Regulators urge new EU cryptoasset rules
Their value peaked at $830bn a year ago, but fell to $210bn by OctoberEuropost
New EU-wide rules may be needed to better protect consumers from cryptoasset risks, prevent money laundering and stop diverging national regulations from creating unfair competition, European Banking Authority (EBA) said in a report released last Wednesday. Regulators have warned investors since 2013 they could lose by investing in virtual currencies, or in initial coin offerings (ICOs) that raise money for companies in return for tokens.
Bitcoin rocketed close to $20,000 in late 2017, sweeping up investors from across the world, but it has since lost three-quarters of its value. The overall value of cryptoassets globally peaked at $830bn a year ago, but fell to $210bn by October, equivalent to less than 3% of the gold market.
According to the EBA, cryptoassets as a rule fall outside the scope of EU financial rules, making it harder to build a detailed picture. EU regulators have identified financial institutions owning cryptoassets directly, making a market in them, lending against cryptoasset collateral, and exchanging cryptoassets for cash, but have little data on these activities.
Market developments also point to the need for a further review of EU anti-money laundering legislation, the EBA said. A comprehensive cost-benefit analysis would determine what, if any, action is required to regulate “opportunities and risks” from cryptoasset activities and related technologies, EBA said.
The watchdog said a broad approach should be taken, including how high amounts of energy used to mint cryptoassets impact EU climate change and sustainable development goals. An EU analysis could assess the impact of cryptoasset activities on financial sector resilience, and the links between cryptoassets and traditional banking. “Given the pace and complexity of change, it would be desirable for a technologically neutral and future-proof approach to be adopted in developing any proposals should it be concluded that EU-level action is needed,” EBA said.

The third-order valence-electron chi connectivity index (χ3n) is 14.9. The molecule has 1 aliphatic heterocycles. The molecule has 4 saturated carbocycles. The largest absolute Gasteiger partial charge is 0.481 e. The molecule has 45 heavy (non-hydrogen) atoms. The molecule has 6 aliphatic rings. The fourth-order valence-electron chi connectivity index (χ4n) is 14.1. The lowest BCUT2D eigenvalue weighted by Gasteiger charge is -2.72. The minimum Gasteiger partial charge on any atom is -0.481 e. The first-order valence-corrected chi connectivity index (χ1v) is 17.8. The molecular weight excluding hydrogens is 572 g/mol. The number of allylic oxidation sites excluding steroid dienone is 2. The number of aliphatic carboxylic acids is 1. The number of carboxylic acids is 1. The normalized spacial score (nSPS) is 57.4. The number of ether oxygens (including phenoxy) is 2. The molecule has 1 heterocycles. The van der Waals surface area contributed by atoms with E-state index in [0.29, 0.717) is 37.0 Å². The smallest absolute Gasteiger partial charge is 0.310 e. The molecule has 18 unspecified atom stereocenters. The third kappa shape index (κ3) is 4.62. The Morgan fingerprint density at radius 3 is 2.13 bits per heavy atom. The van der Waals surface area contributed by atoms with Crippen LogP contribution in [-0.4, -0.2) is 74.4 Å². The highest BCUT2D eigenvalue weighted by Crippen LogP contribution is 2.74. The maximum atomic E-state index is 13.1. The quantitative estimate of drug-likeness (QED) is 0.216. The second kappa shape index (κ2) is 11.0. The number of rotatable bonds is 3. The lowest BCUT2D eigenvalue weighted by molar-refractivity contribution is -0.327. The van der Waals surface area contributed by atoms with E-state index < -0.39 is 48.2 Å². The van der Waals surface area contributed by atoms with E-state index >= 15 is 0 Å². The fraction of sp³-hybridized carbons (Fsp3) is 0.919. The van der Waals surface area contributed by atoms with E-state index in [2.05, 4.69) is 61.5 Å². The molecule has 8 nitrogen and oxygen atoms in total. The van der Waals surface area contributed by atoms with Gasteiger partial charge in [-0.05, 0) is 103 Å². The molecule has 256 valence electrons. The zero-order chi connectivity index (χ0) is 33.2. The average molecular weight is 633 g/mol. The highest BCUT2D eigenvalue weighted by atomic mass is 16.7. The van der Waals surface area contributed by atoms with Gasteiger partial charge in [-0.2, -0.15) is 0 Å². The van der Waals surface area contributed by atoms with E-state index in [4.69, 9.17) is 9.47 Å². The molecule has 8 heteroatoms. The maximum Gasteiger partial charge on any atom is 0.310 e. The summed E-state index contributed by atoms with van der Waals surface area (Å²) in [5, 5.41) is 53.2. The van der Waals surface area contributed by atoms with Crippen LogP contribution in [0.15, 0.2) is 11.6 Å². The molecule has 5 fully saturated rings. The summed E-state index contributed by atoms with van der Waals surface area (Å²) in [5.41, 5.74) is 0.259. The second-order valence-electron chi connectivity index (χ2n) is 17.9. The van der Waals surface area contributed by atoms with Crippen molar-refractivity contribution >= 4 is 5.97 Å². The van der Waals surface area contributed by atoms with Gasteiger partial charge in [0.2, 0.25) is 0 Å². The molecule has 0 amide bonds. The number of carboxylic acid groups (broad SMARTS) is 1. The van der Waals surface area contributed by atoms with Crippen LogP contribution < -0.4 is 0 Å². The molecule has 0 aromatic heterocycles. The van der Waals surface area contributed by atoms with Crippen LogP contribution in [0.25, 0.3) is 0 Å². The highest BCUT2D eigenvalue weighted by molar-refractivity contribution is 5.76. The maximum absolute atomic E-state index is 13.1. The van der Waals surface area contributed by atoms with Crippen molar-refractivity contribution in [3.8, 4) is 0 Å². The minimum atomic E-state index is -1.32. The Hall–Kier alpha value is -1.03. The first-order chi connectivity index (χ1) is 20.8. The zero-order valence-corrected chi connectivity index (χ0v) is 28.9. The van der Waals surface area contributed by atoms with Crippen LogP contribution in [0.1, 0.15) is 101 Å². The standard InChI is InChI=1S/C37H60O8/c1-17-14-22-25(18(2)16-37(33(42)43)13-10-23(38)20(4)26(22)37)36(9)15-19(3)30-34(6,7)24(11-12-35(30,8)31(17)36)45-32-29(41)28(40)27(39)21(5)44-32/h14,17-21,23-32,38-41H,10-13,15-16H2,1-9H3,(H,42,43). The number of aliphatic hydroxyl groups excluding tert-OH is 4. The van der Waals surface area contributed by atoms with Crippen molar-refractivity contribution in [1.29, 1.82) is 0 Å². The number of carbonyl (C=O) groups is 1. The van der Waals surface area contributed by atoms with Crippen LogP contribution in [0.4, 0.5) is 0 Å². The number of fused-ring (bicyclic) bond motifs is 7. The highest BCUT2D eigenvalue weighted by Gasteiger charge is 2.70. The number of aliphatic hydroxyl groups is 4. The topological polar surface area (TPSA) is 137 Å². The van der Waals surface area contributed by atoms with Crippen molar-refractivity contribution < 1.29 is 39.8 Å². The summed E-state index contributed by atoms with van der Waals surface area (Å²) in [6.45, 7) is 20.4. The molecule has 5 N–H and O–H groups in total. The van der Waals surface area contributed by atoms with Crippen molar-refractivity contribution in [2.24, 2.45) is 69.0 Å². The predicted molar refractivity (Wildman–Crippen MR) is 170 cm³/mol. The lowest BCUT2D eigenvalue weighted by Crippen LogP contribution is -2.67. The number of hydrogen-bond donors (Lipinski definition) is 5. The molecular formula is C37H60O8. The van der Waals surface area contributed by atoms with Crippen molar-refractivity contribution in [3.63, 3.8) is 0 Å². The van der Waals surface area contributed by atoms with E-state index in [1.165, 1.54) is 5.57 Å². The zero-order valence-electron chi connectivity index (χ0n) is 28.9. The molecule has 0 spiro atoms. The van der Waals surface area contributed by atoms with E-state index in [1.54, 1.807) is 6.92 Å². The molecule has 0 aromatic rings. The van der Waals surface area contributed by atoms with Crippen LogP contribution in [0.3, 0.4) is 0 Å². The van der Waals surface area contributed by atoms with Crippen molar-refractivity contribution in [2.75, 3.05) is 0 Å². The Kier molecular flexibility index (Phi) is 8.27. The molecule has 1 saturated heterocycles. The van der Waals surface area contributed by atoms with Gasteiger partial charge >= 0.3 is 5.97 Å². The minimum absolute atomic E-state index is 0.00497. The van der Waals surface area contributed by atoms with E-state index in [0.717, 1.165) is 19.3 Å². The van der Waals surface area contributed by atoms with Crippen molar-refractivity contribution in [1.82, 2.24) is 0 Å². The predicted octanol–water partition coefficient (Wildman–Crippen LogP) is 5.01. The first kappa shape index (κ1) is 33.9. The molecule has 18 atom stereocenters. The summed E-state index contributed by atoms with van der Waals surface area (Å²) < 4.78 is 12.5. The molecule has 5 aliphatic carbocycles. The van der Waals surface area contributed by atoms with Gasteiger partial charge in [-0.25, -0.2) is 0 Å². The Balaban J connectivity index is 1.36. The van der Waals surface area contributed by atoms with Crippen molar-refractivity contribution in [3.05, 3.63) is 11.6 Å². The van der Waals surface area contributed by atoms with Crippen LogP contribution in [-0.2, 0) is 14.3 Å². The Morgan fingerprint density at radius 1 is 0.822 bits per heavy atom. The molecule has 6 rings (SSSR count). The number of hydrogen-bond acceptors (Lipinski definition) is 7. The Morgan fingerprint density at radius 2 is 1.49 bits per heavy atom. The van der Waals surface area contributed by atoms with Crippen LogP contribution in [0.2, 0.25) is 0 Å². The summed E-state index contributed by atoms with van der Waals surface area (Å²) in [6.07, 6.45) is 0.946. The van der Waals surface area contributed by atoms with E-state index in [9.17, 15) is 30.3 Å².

Separately, the European Securities and Markets Authority (ESMA) said some cryptoassets fall under EU securities’ trading rules, but that supervisors face challenges in applying them. “A number of crypto-assets fall outside the current financial regulatory framework. This poses substantial risks to investors who have limited or no protection when investing in those crypto-assets,” said ESMA chair Steven Maijoor. There is still no legal definition of cryptoassets, he added.
The EBA and ESMA recommendations mark a step closer to regulating the sector in Europe after attempts to find global consensus for rules have failed so far to go beyond monitoring the industry more closely. But finding consensus within the EU may not be easy.